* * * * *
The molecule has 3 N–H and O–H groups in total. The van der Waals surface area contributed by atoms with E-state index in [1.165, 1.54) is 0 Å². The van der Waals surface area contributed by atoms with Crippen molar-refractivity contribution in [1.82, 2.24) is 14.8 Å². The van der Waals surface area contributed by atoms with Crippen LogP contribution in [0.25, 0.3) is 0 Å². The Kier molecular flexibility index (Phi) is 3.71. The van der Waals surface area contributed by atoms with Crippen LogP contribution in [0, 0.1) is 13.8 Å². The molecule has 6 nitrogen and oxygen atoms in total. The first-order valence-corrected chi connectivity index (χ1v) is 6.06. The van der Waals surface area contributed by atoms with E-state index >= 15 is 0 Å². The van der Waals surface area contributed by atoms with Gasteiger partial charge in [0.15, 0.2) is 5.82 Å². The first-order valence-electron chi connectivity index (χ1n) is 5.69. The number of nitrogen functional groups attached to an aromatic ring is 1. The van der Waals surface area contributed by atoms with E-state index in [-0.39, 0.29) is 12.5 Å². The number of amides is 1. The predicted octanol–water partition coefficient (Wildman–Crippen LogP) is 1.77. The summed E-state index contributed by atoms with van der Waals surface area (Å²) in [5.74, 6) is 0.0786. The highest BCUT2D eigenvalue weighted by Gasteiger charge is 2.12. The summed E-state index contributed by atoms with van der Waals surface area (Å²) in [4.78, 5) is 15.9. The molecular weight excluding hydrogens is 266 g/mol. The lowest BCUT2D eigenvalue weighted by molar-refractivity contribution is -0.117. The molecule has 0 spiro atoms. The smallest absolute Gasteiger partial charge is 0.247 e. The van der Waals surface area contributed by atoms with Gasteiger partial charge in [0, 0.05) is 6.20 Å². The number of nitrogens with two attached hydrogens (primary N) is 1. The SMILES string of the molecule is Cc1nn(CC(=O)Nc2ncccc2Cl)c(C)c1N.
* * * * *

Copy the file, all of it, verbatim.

The molecule has 3 N–H and O–H groups in total. The van der Waals surface area contributed by atoms with E-state index in [1.165, 1.54) is 0 Å². The van der Waals surface area contributed by atoms with Crippen molar-refractivity contribution in [1.82, 2.24) is 14.8 Å². The van der Waals surface area contributed by atoms with Crippen LogP contribution in [0.25, 0.3) is 0 Å². The Kier molecular flexibility index (Phi) is 3.71. The van der Waals surface area contributed by atoms with Crippen LogP contribution in [0, 0.1) is 13.8 Å². The molecule has 6 nitrogen and oxygen atoms in total. The first-order valence-corrected chi connectivity index (χ1v) is 6.06. The van der Waals surface area contributed by atoms with E-state index >= 15 is 0 Å². The van der Waals surface area contributed by atoms with Gasteiger partial charge in [0.15, 0.2) is 5.82 Å². The first-order valence-electron chi connectivity index (χ1n) is 5.69. The number of nitrogen functional groups attached to an aromatic ring is 1. The van der Waals surface area contributed by atoms with E-state index in [-0.39, 0.29) is 12.5 Å². The number of amides is 1. The predicted octanol–water partition coefficient (Wildman–Crippen LogP) is 1.77. The summed E-state index contributed by atoms with van der Waals surface area (Å²) in [5.74, 6) is 0.0786. The highest BCUT2D eigenvalue weighted by Gasteiger charge is 2.12. The summed E-state index contributed by atoms with van der Waals surface area (Å²) in [4.78, 5) is 15.9. The molecular weight excluding hydrogens is 266 g/mol. The lowest BCUT2D eigenvalue weighted by molar-refractivity contribution is -0.117. The molecule has 0 spiro atoms. The smallest absolute Gasteiger partial charge is 0.247 e. The van der Waals surface area contributed by atoms with Gasteiger partial charge in [0, 0.05) is 6.20 Å². The number of nitrogens with two attached hydrogens (primary N) is 1. The SMILES string of the molecule is Cc1nn(CC(=O)Nc2ncccc2Cl)c(C)c1N.